Sunday, June 27, 2021

DAY 16

Image by David Grimes

O Lord, you have searched me and known me. You know when I sit down and when I rise up;
you discern my thoughts from far away.
(Psalm 139:1-2)

I also am mortal, like everyone else, a descendant of the first-formed child of earth; and in the womb of a mother I was moulded into flesh, within the period of ten months, compacted with blood, from the seed of a man and the pleasure of marriage. And when I was born, I began to breathe the common air, and fell upon the kindred earth; my first sound was a cry, as is true of all. I was nursed with care in swaddling cloths. For no king has had a different beginning of existence; there is for all one entrance into life, and one way out. Therefore I prayed, and understanding was given me; I called on God, and the spirit of wisdom came to me.
(Wisdom of Solomon 7:1-7)


A friend loves at all times, and kinsfolk are born to share adversity.
(Proverbs 17:17)

So many of our experiences - including the most decisive and dramatic of them, like falling in love, or mourning someone's passing, or being filled with inexpressible joy before some natural occurrence or work of art - are so steeped in mystery that, without it, they would be robbed of everything that gives them meaning.... Isn't the very fact that there is something and not nothing, when (and if!) you come to think of it, rather astonishing? Closer to home, is not your own being, including the mystery of your own birth, the wondrous way in which all your "parts" form a more or less integrated "whole"; including also the ongoing drama and unpredictability of your development, your relationships your loves, your hopes and fears - isn't all of this a wonder so saturated with mystery that the thought of a presence called 'Holy Spirit' may not be such an immense leap for you as may at first appear?
- from Why Christian? by Douglas John Hall

For it was you who formed my inward parts; you knit me together in my mother’s womb. I praise you, for I am fearfully and wonderfully made.
(Psalm 139:13-14a)

"Plexus A1" (2015) by Gabriel Dawe

In today’s reading, the Wisdom writer tells us that no matter how diverse we become in our fully formed adult lives, we were all born the same way and we will all die one day. These simple realities that unite us all are also at the heart of our common life in faith. In Romans 6, Paul tells us that we have been baptized into the death of Jesus so that we too “might walk in newness of life”. In baptism, we celebrate all that we can be in one sacramental breath and carry it with us all our lives. We experience a redemption from brokenness, and that redemption cannot and should not ever be used to create brokenness. Too often, however, people who identify as lesbian, gay, bisexual, transgendered, queer and questioning, two-spirited, intersexed, asexual and much more, have experienced the word of God in the biblical story as condemnation. Too many have been excluded from membership rights and privileges in faith communities, and in many places in our world, it is still possible to be condemned to death by courts of law. How do we reconcile how we are born, with how we are sometimes treated, sometimes even in the name of faith itself? What does it mean to be “born this way” in the way of Jesus? The psalmist tells us that we were cradled by God in the womb of the earth before we were even born. Douglas John Hall reminds us that everything about the way we love is a mystery and that the very presence of that mystery affirms that we are alive. The fullness of the life we live between our birth and our death is what we have been created for: how we treat ourselves and each other, how we serve the planet and all of our ecological world; how we find community among the marginalized and oppressed. “God makes no mistakes,” we hear in today’s music. Lady Gaga’s hit song quickly became an anthem for the queer community, who heard in its words a freedom to begin a new and more authentic life. But we were all born this way, whatever way we find ourselves. The birth, life and death of Jesus, offers us always a way to be born into new life. With the help of the Holy Spirit, we find ourselves on the right track, children of God, and in God’s loving hands. As we step out into a summer of renewed connections and gatherings, how will we seek and find the sacredness of our birth and death in Jesus — in all whom we encounter? Who will you comfort and bless with the knowledge that they are cradled in God’s — and your own —unconditional love?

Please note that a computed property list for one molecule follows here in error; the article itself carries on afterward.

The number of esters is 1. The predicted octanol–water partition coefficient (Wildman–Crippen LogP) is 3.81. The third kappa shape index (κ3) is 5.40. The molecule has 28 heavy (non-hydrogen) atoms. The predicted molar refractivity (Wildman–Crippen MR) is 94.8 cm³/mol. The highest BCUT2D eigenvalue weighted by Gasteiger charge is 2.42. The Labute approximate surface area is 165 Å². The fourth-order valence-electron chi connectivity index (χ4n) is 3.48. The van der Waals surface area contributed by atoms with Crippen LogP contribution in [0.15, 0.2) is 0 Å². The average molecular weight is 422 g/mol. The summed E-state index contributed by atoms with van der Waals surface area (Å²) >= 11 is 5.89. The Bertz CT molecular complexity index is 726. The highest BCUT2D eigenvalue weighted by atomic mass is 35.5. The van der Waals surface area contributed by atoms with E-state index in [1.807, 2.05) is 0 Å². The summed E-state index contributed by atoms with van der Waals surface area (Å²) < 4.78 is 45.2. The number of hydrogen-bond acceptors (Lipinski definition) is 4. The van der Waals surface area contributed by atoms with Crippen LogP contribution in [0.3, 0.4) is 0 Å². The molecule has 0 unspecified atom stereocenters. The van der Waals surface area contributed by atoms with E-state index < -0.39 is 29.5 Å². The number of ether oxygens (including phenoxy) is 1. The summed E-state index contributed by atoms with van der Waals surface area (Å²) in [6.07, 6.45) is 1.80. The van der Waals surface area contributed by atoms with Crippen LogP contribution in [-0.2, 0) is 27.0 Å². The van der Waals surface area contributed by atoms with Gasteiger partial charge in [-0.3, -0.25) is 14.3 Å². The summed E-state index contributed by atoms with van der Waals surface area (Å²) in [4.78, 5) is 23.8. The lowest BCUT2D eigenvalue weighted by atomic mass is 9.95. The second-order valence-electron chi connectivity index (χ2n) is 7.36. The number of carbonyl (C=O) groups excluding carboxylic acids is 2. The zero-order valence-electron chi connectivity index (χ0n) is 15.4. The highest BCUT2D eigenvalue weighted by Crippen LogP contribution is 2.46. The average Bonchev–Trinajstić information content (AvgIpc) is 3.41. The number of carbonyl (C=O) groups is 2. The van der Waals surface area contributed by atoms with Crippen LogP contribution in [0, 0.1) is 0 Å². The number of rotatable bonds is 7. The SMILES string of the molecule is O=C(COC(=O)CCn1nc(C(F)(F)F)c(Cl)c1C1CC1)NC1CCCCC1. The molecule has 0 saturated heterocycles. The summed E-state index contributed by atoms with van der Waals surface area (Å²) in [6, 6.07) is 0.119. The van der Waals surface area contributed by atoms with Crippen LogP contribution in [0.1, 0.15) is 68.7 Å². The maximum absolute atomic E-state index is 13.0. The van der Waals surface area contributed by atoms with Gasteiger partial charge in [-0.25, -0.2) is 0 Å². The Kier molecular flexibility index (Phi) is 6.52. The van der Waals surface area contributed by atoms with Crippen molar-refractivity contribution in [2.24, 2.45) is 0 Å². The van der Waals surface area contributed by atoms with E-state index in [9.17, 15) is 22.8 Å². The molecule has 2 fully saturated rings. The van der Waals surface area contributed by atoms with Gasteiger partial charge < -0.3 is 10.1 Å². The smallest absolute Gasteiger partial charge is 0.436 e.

Image by Victor Montol

Go here to watch a special Pride message from Bishop Michael Pryse, Bishop of the Eastern Synod of the Evangelical Lutheran Church in Canada.

Today marks the end of the LC† Holding the Cup devotional project. Thank you for your presence and participation, and for comments and emails which are helpful and bless us. Watch for a Season of Creation / Thanksgiving devotional in the early fall. May the Holy Spirit bless you and may the peace of Christ be with you til then!

LC† Holding the Cup is a project of Lutherans Connect, supported by the Eastern Synod of the Evangelical Lutheran Church in Canada. The devotional pages are written and curated by Deacon Sherry Coman, with support and input from Pastor Steve Hoffard, Catherine Evenden and Henriette Thompson. Join us on Facebook, follow us on Instagram and on Twitter. Lutherans Connect invites you to make a donation to the Ministry by going to this link on the website of the ELCIC Eastern Synod and selecting "Lutherans Connect Devotionals" under "Fund". Devotions are always freely offered, however your donations help to support extended offerings throughout the year.  Thank you and peace be with you!